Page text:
Cook until tender (at least 2 hours or 1 hour for chicken). Salt and pepper to taste. When black birds are tender, keep broth at a rolling boil and drop in pastry - piece by piece, shaking pot constantly to keep pastry pieces separated. When all is in pot, place cover on and let cook for approximately 10 minutes. Let set for about ten more minutes. Then eat.

    If you are unfamiliar with making pastry from scratch, you can substitute canned biscuits (roll individually with rolling pin). Or buy frozen pastry from bakery. If you use canned biscuits, let set for one-half hour and roll or flatten again to thinness desired.




    Game Birds:

    Game birds offer the most varied and perhaps the most delicious wild meat. Ranging from the rich, tangy flavor of the miniature woodcock up to a magnificent wild turkey or Canada goose, they provide a range of flavor delicacy as wide as the variation of the sport in hunting for them. The quality and flavor of game birds, however, depends to a very large extent, on the care they receive after the hunter has bagged them.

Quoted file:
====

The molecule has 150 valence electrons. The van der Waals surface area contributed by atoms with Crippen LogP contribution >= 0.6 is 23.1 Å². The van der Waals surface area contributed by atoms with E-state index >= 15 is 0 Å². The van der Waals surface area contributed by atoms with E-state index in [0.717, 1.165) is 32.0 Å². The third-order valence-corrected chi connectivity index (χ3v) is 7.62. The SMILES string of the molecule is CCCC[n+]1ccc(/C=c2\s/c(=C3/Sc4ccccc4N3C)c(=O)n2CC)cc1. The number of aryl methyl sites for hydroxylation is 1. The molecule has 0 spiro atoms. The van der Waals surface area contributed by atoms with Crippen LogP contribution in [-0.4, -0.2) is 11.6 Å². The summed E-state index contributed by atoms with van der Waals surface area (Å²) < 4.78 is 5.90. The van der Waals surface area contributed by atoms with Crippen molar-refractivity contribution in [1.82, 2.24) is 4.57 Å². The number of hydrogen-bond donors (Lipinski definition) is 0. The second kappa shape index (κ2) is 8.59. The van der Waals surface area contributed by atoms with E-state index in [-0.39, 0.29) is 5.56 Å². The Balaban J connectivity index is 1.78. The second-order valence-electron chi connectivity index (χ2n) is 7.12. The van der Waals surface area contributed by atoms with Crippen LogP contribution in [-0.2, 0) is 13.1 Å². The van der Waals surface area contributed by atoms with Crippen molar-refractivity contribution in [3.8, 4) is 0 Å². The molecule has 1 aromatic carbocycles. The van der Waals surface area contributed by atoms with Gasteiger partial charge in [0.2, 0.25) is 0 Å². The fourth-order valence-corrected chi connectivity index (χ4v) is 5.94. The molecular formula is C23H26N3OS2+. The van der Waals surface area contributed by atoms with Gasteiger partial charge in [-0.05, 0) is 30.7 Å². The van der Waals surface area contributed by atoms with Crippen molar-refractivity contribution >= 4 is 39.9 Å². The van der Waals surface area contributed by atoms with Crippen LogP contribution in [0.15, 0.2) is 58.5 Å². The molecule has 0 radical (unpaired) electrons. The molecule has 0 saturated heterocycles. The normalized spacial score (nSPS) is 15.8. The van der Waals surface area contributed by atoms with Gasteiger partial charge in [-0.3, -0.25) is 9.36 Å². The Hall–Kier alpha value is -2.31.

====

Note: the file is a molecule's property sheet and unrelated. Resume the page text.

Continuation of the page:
The simple rules to follow are these: The birds should be drawn soon after they have been shot. The body heat should be allowed to cool as quickly as possible. The birds should be kept cool or at cold temperatures until they are to be cooked. Game birds should be bled, cleaned and cooled quickly after shooting. And as you clean them, be sure to remove the oil sacs at the base of the back near the tail. Also be sure to carry a portable ice chest to speed cooling and to protect the birds from spoilage during the trip home.

    When testing game birds to determine those which are young and tender, the stiffness of the bill is usually significant. If pheasants and grouse, for example, can be lifted by the lower jaw and nothing breaks, they are mature birds whose james are set. They will not be as tender and will require more cooking than the younger, less developed.

    Game birds should be skinned if only the breast will be used or if they are tough and will be used in stews or casseroles. Otherwise, the birds should be plucked. This helps keep the meat more moist and tender.